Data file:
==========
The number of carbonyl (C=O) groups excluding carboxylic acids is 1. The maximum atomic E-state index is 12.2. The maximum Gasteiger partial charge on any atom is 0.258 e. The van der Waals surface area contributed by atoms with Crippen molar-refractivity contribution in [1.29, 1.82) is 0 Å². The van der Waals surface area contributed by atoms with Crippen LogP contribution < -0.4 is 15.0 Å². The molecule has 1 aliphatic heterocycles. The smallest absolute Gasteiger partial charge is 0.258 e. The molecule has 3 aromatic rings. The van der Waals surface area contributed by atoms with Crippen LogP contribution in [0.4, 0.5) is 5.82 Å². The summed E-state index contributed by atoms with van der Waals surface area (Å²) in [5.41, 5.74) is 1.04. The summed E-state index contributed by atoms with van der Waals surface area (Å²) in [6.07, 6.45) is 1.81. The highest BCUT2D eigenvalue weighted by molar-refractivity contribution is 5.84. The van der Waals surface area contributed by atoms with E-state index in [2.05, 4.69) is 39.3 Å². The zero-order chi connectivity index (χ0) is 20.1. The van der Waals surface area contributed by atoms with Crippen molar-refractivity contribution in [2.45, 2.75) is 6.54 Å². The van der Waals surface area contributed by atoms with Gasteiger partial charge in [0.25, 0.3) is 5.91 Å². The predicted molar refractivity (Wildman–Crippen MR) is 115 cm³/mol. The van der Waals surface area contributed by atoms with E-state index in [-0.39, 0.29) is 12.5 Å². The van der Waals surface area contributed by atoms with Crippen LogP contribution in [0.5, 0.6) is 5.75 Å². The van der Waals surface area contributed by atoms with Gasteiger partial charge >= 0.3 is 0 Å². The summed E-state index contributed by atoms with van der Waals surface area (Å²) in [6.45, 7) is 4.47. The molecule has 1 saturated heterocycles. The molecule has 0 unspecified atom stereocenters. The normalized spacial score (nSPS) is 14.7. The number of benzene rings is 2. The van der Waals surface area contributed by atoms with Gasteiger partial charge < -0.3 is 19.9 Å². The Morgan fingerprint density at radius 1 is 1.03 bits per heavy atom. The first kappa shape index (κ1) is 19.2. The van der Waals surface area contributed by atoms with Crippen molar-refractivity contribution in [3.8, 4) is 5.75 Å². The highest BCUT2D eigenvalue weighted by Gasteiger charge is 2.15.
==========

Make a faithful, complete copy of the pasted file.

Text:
The number of carbonyl (C=O) groups excluding carboxylic acids is 1. The maximum atomic E-state index is 12.2. The maximum Gasteiger partial charge on any atom is 0.258 e. The van der Waals surface area contributed by atoms with Crippen molar-refractivity contribution in [1.29, 1.82) is 0 Å². The van der Waals surface area contributed by atoms with Crippen LogP contribution < -0.4 is 15.0 Å². The molecule has 1 aliphatic heterocycles. The smallest absolute Gasteiger partial charge is 0.258 e. The molecule has 3 aromatic rings. The van der Waals surface area contributed by atoms with Crippen LogP contribution in [0.4, 0.5) is 5.82 Å². The summed E-state index contributed by atoms with van der Waals surface area (Å²) in [5.41, 5.74) is 1.04. The summed E-state index contributed by atoms with van der Waals surface area (Å²) in [6.07, 6.45) is 1.81. The highest BCUT2D eigenvalue weighted by molar-refractivity contribution is 5.84. The van der Waals surface area contributed by atoms with E-state index in [2.05, 4.69) is 39.3 Å². The zero-order chi connectivity index (χ0) is 20.1. The van der Waals surface area contributed by atoms with Crippen molar-refractivity contribution in [2.45, 2.75) is 6.54 Å². The van der Waals surface area contributed by atoms with Gasteiger partial charge in [0.25, 0.3) is 5.91 Å². The predicted molar refractivity (Wildman–Crippen MR) is 115 cm³/mol. The van der Waals surface area contributed by atoms with E-state index in [-0.39, 0.29) is 12.5 Å². The van der Waals surface area contributed by atoms with Crippen LogP contribution in [0.5, 0.6) is 5.75 Å². The van der Waals surface area contributed by atoms with Gasteiger partial charge >= 0.3 is 0 Å². The summed E-state index contributed by atoms with van der Waals surface area (Å²) in [6.45, 7) is 4.47. The molecule has 1 saturated heterocycles. The molecule has 0 unspecified atom stereocenters. The normalized spacial score (nSPS) is 14.7. The number of benzene rings is 2. The van der Waals surface area contributed by atoms with Gasteiger partial charge < -0.3 is 19.9 Å². The Morgan fingerprint density at radius 1 is 1.03 bits per heavy atom. The first kappa shape index (κ1) is 19.2. The van der Waals surface area contributed by atoms with Crippen molar-refractivity contribution in [3.8, 4) is 5.75 Å². The highest BCUT2D eigenvalue weighted by Gasteiger charge is 2.15.